Do We Need a Space Traffic Cop?

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Space debris

At 10:00 am tomorrow (Friday, May 9) the Space Subcommittee will hold a hearing titled Space Traffic Management: How to Prevent a Real Life 'Gravity'.

Concerns about the dangers presented by orbital debris have intensified due to China's anti-satellite test in 2007, and public awareness of the problem increased due to the popular movie Gravity released last fall. The growth of the orbital debris population in key orbits around the Earth presents a series of challenges for the United States and other spacefaring nations. Debris can be caused by any number of things and can range in size from a couple centimeters to entire satellites. Each object, no matter its size, poses a threat to our assets in space and to the safe transport of humans and payloads in low-Earth orbit and beyond. Objects, as small as a paint fleck at extremely high relative velocities (approximately 17,500 miles per hour), can cause damage.

At least two major space debris incidents have occurred since 2000. First is the collision between Iridium-33, a commercial communications satellite, and Kosmos-2251, a decommissioned Russian military communications satellite. The collision happened at approximately 26,170 mph and is described as a "hypervelocity collision." It is believed that this incident alone caused over 2,000 pieces of debris. The second major incident was China's test of an anti-satellite or ASAT weapon in 2007. This test was meant to demonstrate the capability to destroy a satellite with a kinetic weapon. This test created the largest single debris event in history. To date, nearly 3,400 pieces of debris associated with this event have been cataloged. According to NASA's Orbital Debris Program Office this debris ranges in size from 5 cm to nearly a meter.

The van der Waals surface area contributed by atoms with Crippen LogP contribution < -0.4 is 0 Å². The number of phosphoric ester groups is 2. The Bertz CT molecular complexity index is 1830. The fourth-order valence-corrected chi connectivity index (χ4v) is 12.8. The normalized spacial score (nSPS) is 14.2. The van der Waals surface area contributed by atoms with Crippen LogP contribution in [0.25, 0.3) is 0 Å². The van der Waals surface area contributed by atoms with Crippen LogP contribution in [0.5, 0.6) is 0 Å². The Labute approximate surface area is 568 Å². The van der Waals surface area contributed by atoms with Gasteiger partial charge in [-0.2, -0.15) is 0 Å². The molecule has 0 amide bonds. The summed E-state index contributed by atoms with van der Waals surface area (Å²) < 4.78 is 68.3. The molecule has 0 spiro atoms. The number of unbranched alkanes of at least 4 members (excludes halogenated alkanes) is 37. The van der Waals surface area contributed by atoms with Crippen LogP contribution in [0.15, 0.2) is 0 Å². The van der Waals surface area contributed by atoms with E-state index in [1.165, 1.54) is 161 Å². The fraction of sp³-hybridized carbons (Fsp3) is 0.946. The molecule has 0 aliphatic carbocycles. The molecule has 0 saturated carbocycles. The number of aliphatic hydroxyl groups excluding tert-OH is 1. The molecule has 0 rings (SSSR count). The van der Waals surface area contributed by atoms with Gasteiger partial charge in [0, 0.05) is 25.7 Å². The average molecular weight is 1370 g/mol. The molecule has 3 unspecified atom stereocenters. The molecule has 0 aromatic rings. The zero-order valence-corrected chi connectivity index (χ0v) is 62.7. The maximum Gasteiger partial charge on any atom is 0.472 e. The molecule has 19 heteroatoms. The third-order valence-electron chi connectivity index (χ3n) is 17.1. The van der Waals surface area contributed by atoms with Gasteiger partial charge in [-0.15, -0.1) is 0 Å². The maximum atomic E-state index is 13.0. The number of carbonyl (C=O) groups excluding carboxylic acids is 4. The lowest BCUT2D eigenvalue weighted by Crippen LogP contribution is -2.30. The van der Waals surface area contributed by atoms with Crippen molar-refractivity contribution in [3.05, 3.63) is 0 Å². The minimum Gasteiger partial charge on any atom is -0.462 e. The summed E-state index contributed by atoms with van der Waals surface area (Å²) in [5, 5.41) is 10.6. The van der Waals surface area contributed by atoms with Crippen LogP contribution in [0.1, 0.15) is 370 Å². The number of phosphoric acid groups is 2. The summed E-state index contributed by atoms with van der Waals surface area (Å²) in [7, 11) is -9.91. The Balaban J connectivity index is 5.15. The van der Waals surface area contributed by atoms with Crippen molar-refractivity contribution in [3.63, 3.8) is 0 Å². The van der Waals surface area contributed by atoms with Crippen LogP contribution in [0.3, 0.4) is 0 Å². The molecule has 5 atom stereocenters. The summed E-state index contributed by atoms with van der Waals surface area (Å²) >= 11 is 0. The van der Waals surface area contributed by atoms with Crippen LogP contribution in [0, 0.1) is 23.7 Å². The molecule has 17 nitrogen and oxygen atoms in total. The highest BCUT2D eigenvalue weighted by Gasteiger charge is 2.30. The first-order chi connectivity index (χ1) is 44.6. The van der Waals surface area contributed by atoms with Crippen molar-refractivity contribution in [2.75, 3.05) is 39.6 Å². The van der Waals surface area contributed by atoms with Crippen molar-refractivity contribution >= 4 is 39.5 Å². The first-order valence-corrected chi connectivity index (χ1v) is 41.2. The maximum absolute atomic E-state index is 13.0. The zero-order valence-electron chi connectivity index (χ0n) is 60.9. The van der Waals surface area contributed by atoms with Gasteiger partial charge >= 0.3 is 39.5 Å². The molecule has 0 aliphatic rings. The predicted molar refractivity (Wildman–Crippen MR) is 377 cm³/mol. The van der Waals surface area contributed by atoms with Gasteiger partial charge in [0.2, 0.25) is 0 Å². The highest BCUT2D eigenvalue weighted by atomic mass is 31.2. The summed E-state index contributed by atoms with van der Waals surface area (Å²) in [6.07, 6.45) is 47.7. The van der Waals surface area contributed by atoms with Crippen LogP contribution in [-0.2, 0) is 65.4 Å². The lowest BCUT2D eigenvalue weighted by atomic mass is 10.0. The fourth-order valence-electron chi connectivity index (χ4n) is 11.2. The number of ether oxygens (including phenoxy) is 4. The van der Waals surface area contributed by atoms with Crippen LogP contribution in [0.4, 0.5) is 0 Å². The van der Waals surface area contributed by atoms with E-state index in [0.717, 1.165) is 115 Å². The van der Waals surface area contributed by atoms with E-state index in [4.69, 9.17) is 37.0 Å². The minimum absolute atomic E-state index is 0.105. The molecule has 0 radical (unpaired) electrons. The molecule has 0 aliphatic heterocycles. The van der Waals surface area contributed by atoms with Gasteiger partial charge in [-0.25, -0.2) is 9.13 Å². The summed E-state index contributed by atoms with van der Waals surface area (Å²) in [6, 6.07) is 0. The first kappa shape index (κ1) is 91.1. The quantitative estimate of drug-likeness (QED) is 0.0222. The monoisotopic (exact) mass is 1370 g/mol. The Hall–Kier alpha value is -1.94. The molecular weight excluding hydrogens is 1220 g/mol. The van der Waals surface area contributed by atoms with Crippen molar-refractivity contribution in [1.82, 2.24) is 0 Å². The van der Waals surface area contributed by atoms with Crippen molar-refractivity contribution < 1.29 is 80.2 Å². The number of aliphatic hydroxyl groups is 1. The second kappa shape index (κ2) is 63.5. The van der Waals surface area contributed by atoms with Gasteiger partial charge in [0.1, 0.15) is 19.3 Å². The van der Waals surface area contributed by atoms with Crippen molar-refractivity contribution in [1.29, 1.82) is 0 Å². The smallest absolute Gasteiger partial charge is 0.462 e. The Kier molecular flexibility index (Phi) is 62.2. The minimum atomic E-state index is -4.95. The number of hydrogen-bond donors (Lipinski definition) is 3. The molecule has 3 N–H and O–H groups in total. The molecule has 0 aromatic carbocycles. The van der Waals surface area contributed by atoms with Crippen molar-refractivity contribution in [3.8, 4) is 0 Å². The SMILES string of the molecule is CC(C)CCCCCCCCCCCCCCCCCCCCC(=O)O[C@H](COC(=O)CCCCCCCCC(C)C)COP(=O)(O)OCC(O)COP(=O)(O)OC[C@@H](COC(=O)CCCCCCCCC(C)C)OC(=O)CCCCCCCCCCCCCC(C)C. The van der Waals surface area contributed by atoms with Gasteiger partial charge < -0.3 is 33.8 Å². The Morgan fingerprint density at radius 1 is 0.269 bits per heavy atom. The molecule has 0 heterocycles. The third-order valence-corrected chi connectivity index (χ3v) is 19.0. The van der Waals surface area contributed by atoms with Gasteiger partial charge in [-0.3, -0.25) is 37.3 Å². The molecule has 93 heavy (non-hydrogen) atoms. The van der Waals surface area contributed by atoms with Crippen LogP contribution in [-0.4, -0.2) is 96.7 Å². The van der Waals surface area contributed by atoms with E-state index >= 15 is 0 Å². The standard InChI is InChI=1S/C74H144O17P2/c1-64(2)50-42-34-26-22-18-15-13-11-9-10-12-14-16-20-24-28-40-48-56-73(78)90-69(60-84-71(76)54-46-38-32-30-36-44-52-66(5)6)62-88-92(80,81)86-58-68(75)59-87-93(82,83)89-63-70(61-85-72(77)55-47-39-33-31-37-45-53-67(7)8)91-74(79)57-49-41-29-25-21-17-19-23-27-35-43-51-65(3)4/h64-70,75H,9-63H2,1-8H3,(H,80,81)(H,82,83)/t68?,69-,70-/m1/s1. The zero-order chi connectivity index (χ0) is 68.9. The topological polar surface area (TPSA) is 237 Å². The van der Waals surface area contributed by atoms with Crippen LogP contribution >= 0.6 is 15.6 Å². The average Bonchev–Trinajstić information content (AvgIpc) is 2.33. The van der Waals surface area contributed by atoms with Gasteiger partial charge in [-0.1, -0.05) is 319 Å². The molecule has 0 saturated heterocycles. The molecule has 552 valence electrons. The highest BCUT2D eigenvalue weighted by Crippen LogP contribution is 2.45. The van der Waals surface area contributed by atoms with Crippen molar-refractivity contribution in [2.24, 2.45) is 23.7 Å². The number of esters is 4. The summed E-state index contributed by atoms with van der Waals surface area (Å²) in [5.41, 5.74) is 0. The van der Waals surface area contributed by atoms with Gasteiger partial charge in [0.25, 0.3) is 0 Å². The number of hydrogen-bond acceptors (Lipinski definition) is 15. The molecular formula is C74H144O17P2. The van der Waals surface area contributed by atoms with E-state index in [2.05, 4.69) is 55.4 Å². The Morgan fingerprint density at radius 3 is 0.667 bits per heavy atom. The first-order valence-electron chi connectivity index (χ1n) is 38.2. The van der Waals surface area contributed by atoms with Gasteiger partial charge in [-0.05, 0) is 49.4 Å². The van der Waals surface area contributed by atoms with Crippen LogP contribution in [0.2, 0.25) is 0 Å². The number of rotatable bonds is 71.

There are currently three agencies that play a primary role in tracking and mitigation of orbital debris that may be hazardous to operational satellites or life and property on Earth, if the debris is large enough upon reentering the Earth's atmosphere. The Subcommittee will explore the roles and responsibilities of the Department of Defense, FAA, and FCC in policing orbital debris, what authorities are currently granted by Congress to federal agencies, and how they coordinate these activities.

What: Space Subcommittee Hearing on Space Traffic Management: How to Prevent a Real Life 'Gravity'

When: Friday, May 9, 2014 at 10:00 a.m. ET

Where: 2318 Rayburn House Office Building - Washington D.C. 20515

Who: The following witnesses will testify:

- Lt. Gen. John "Jay" Raymond - Commander, 14th Air Force, Air Force Space Command; and Commander, Joint Functional Component Command for Space, U.S. Strategic Command
- Mr. George Zamka - Deputy Associate Administrator, Office of Commercial Space Transportation, Federal Aviation Administration
- Mr. Robert Nelson - Chief Engineer, International Bureau, Federal Communications Commission
- Mr. P.J. Blount - Adjunct Professor, Air and Space Law, University of Mississippi School of Law
- Mr. Brian Weeden - Technical Advisor, Secure World Foundation

For additional background information about the hearing, please visit the Science, Space, and Technology Committee website.

Hearing Charter

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